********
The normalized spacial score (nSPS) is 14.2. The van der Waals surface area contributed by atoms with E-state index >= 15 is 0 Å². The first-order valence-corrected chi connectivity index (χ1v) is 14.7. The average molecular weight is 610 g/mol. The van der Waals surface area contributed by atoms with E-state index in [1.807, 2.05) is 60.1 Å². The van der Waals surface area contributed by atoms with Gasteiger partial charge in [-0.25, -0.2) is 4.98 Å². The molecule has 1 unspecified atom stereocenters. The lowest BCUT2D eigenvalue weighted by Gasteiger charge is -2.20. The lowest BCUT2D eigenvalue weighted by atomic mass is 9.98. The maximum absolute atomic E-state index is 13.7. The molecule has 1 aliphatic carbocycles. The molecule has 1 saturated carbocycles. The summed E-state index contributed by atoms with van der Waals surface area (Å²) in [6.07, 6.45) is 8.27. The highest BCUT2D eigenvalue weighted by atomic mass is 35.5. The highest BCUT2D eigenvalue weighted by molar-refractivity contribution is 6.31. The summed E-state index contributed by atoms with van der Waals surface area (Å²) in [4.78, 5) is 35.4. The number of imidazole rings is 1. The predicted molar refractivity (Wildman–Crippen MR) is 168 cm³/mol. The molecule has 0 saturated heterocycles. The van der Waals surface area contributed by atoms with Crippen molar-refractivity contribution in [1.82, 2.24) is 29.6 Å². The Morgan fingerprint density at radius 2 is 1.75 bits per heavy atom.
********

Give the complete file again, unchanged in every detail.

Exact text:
The normalized spacial score (nSPS) is 14.2. The van der Waals surface area contributed by atoms with E-state index >= 15 is 0 Å². The first-order valence-corrected chi connectivity index (χ1v) is 14.7. The average molecular weight is 610 g/mol. The van der Waals surface area contributed by atoms with E-state index in [1.807, 2.05) is 60.1 Å². The van der Waals surface area contributed by atoms with Gasteiger partial charge in [-0.25, -0.2) is 4.98 Å². The molecule has 1 unspecified atom stereocenters. The lowest BCUT2D eigenvalue weighted by Gasteiger charge is -2.20. The lowest BCUT2D eigenvalue weighted by atomic mass is 9.98. The maximum absolute atomic E-state index is 13.7. The molecule has 1 aliphatic carbocycles. The molecule has 1 saturated carbocycles. The summed E-state index contributed by atoms with van der Waals surface area (Å²) in [6.07, 6.45) is 8.27. The highest BCUT2D eigenvalue weighted by atomic mass is 35.5. The highest BCUT2D eigenvalue weighted by molar-refractivity contribution is 6.31. The summed E-state index contributed by atoms with van der Waals surface area (Å²) in [4.78, 5) is 35.4. The number of imidazole rings is 1. The predicted molar refractivity (Wildman–Crippen MR) is 168 cm³/mol. The molecule has 0 saturated heterocycles. The van der Waals surface area contributed by atoms with Crippen molar-refractivity contribution in [1.82, 2.24) is 29.6 Å². The Morgan fingerprint density at radius 2 is 1.75 bits per heavy atom.